Famous Cats Throughout Film History
Since the earliest days of cinema, filmmakers have found creative ways to incorporate cats of all types into their films. Here are some of the most famous felines throughout film history.
Truth be told, I’m not really a cat person. I’m actually quite allergic to them, which has built up a steady amount of resentment to real-life felines regardless of how friendly or adorable they may be.
Still, I am quite fond of them when I see them on television or film or in videos online. It might be because of my age and the fact that I identify with an internet culture that seems to universally share an over-the-top fondness for scaring them or putting into boxes where they can’t quite fit. Or, it might be because they’re just downright adorable.
Regardless, when looking back to the earliest days of cinema, it wasn’t much of a surprise to learn that cats have been popping up and used quite regularly (and consistently) throughout film history. It’s interesting to see how filmmakers have (at times) struggled with and creatively innovated ways to capture and portray cats in their films.
Beginning with some of the first black-and-white silent films of the 19th century and all the way up to present day big-budget blockbusters, here are some of the most notable and famous cats in cinematic history.
The Boxing Cats (1894)
Often dubbed “the first cat video” for obvious reasons, Thomas Edison made quick work of his new kinetoscope machine to capture such important footage like women dancing and cats being encouraged to box.
The film, cleverly titled “The Boxing Cats,” was recorded in 1894 in Edison’s Black Maria Studios in West Orange, New Jersey and features two cats harnessed into a tiny boxing ring being encouraged by “Professor Wellington.” The film now resides in the United States Library of Congress for its “cultural significance.”
The Black Cat – The Black Cat (1934)
Cats are a mysterious animal. Their often cold and uninterested demeanor has lent itself well to the horror and suspense genres over the years. Perhaps one of the most famous (and obvious) is the titular The Black Cat — one of Béla Lugosi’s first blockbusters in a string of macabre thrillers. Like their boxing kinetoscope roots, real life cats were used in production as the most practical portrayal.
The Cheshire Cat – Alice in Wonderland (1951)
Animation has been particularly interested and kind to cats over time. Syndicated characters like Felix from Felix the Cat, Tom from Tom & Jerry and Sylvester from Looney Tunes have been broadcast into homes and enjoyed decades of popularity.
The grinning Cheshire Cat in Walt Disney’s Alice in Wonderland was one of the first major animated felines in a feature film and has achieved an iconic level of appreciation through its portrayals over the installments over the years.
Fritz – Fritz the Cat (1972)
On the other end of the animation spectrum from the kid-friendly cats above, would be Robert Crumb’s Fritz from Fritz the Cat. Quite possibly the most lewd cat (or possibly character) in cinema history, Fritz’s X-rated romp through the lower east side of New York City includes everything from graphic promiscuity to highly detailed drug use.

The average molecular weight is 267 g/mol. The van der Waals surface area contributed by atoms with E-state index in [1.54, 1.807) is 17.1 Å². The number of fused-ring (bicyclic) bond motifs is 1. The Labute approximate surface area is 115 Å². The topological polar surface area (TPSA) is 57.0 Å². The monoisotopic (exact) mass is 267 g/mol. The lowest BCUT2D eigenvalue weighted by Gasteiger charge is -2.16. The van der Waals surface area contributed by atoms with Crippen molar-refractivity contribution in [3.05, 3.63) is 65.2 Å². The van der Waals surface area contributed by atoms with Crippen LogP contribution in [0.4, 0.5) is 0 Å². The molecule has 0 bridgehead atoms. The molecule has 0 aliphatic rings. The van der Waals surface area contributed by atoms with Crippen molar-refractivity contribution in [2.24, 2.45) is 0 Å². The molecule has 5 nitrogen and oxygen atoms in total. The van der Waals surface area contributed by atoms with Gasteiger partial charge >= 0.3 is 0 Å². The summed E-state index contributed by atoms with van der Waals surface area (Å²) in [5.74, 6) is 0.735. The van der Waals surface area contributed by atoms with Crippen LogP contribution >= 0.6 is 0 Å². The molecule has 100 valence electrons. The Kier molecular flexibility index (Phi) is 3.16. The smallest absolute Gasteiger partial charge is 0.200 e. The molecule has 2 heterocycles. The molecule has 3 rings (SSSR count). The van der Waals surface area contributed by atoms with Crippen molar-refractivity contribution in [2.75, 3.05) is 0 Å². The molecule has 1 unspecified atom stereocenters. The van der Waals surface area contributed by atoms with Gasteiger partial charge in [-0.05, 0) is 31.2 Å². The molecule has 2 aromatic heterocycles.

Not surprisingly, while popular with the counterculture, Fritz was banned in many theaters — yet still went on to gross over $90 million.
Jonesy – Alien (1979)
Jones the cat (or “Jonesy” as he would prefer) would go on to be the breakout star of Ridley Scott’s 1979 sci-fi classic Alien. The film, famous for its sci-fi story and suspenseful sequences, was heightened by the space crew’s affable star who always seemed to find a way to keep them in trouble. Jonesy would go on to cameo in the Alien sequel Aliens in 1986 and has secured a certain level of recognition in sci-fi folklore.
Mr. Jinx – Meet the Parents (2000)
While Mr. Jinx may best be remembered for being the first cat in cinema history to use a human toilet, Meet the Parents successfully continued a long line of cat-related gaffs in mainstream comedies that often revolve around their aloof behavior and over-protection in many family relationships.
Garfield – Garfield: The Movie (2004)
Already perhaps the most famous cat in comic history, Garfield the cartoon cat made his lazy way to big screens as computer animation in a real life feature, despite overwhelmingly negative critical reviews. The film, which featured Bill Murray as Garfield’s voice, went on to be a commercial success for its family-friendly antics as the well-loved cat cartoonishly bounced around celebrity impressions, musical numbers, and lasagna-fueled mayhem.
Ulysses – Inside Llewyn Davis (2013)
Ulysses, the ever-roaming cat which Llewyn spends most of the movie chasing and traveling around with, is a great example of how an animal can be such a catalyst to a character and story’s thematic style. In fact, the Coen Brothers were so enamored with the cat’s role in the film that they even cut together a trailer which featured it as the driving force.
Keanu – Keanu (2016)
Stars of the film Jordan Peele and Keegan-Michael Key (of Key and Peele fame) are no strangers to internet success and fame. It would seem that their major motion-picture debut could be viewed as an well-informed ploy to play off a mainstream affection for cute cats dressed up in human clothing.
Keanu pulled no stops with its target audience and featured many well-executed sequences featuring the cat dodging bullets in slow motion and generally being adorable.
Having a kitten on screen is a little bit like having a tiny Ryan Gosling in your arms. You’re done. The studio said, ‘You’re going to all CGI for this right?’ And I said, ‘No, we have to use real cats. You have to see the cuteness!’ – Keegan Michael-Key via The Hollywood Reporter
What’s your favorite cat in cinematic history? Have you ever worked with a live animal on set? Let us know in the comments!